Protein superfamily

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A protein superfamily is the largest grouping (clade) of proteins for which common ancestry can be inferred (see homology). Usually this common ancestry is inferred from structural alignment [1] and mechanistic similarity, even if no sequence similarity is evident. [2] Sequence homology can then be deduced even if not apparent (due to low sequence similarity). Superfamilies typically contain several protein families which show sequence similarity within each family. The term protein clan is commonly used for protease and glycosyl hydrolases superfamilies based on the MEROPS and CAZy classification systems. [2] [3]



Structure vs sequence in the PA clan.png
Above, secondary structural conservation of 80 members of the PA protease clan (superfamily). H indicates α-helix, E indicates β-sheet, L indicates loop. Below, sequence conservation for the same alignment. Arrows indicate catalytic triad residues. Aligned on the basis of structure by DALI

Superfamilies of proteins are identified using a number of methods. Closely related members can be identified by different methods to those needed to group the most evolutionarily divergent members.

Sequence similarity

A sequence alignment of mammalian histone proteins. The similarity of the sequences implies that they evolved by gene duplication. Residues that are conserved across all sequences are highlighted in grey. Below the protein sequences is a key denoting:
* conserved sequence,
: conservative mutations,
. semi-conservative mutations, and
 non-conservative mutations. Histone Alignment.png
A sequence alignment of mammalian histone proteins. The similarity of the sequences implies that they evolved by gene duplication. Residues that are conserved across all sequences are highlighted in grey. Below the protein sequences is a key denoting:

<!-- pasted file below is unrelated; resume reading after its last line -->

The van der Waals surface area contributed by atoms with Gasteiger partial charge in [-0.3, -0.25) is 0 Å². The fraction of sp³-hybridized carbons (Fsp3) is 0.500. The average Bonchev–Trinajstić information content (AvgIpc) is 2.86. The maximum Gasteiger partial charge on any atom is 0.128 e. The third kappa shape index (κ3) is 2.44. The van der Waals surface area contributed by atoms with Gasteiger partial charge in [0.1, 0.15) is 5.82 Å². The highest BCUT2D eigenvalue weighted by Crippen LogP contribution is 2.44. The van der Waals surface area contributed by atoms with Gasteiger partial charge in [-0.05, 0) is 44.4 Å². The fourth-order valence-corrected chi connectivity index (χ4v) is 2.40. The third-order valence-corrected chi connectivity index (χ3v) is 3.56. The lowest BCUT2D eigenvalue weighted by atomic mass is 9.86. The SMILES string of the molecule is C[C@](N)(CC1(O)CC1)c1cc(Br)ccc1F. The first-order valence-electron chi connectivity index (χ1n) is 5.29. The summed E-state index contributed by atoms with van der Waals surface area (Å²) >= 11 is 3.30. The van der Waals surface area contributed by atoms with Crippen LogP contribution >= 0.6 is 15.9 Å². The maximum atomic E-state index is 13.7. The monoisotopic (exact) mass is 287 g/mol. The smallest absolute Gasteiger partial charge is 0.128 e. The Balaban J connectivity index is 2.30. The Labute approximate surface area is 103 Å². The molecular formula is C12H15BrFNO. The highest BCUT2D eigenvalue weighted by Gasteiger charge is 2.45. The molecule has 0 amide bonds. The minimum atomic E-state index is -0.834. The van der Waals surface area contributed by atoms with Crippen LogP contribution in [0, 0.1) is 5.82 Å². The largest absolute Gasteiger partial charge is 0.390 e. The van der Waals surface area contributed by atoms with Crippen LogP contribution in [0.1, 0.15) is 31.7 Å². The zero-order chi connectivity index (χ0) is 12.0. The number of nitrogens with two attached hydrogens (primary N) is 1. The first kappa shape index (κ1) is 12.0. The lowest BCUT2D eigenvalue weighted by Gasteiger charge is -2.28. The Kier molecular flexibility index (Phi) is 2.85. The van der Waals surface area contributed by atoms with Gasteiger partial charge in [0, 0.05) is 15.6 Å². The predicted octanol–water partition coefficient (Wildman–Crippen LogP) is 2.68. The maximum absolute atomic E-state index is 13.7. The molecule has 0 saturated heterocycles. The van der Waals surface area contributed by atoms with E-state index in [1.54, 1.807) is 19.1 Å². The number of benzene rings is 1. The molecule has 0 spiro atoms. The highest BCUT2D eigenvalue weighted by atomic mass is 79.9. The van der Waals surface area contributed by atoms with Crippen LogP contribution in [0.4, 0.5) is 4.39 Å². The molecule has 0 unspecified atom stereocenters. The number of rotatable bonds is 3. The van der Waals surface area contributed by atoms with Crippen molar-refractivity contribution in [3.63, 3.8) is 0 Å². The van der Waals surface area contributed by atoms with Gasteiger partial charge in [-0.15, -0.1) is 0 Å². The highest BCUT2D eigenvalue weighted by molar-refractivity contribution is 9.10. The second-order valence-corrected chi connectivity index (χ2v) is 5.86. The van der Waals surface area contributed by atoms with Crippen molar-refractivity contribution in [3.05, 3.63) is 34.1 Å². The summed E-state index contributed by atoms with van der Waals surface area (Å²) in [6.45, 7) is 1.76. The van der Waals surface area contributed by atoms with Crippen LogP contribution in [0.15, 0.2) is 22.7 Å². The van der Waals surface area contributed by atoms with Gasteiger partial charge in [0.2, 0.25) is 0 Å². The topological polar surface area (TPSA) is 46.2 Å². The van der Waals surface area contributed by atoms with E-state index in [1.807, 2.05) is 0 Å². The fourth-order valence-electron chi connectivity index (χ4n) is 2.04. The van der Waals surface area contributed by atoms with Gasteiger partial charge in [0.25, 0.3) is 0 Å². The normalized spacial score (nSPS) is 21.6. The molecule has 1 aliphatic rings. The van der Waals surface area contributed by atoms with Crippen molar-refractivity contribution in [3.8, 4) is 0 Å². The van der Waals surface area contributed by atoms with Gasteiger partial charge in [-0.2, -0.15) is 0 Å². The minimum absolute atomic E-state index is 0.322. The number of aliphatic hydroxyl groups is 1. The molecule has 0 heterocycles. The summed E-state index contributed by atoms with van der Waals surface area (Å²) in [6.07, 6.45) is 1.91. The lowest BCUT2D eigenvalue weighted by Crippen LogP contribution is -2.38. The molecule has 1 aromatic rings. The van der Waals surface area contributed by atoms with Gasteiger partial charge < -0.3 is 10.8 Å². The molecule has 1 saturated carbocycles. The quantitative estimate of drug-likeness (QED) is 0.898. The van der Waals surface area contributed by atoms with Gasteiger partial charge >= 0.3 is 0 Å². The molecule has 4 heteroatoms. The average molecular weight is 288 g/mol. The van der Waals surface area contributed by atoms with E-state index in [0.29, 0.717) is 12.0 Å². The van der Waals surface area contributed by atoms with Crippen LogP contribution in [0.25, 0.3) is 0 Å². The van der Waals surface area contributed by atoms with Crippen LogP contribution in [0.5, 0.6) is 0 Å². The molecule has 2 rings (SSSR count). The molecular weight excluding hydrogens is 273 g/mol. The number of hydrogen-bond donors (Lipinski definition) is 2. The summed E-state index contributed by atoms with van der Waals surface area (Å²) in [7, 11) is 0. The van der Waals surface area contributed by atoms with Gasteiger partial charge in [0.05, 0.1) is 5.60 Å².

Historically, the similarity of different amino acid sequences has been the most common method of inferring homology. [5] Sequence similarity is considered a good predictor of relatedness, since similar sequences are more likely the result of gene duplication and divergent evolution, rather than the result of convergent evolution. Amino acid sequence is typically more conserved than DNA sequence (due to the degenerate genetic code), so is a more sensitive detection method. Since some of the amino acids have similar properties (e.g., charge, hydrophobicity, size), conservative mutations that interchange them are often neutral to function. The most conserved sequence regions of a protein often correspond to functionally important regions like catalytic sites and binding sites, since these regions are less tolerant to sequence changes.

Using sequence similarity to infer homology has several limitations. There is no minimum level of sequence similarity guaranteed to produce identical structures. Over long periods of evolution, related proteins may show no detectable sequence similarity to one another. Sequences with many insertions and deletions can also sometimes be difficult to align and so identify the homologous sequence regions. In the PA clan of proteases, for example, not a single residue is conserved through the superfamily, not even those in the catalytic triad. Conversely, the individual families that make up a superfamily are defined on the basis of their sequence alignment, for example the C04 protease family within the PA clan.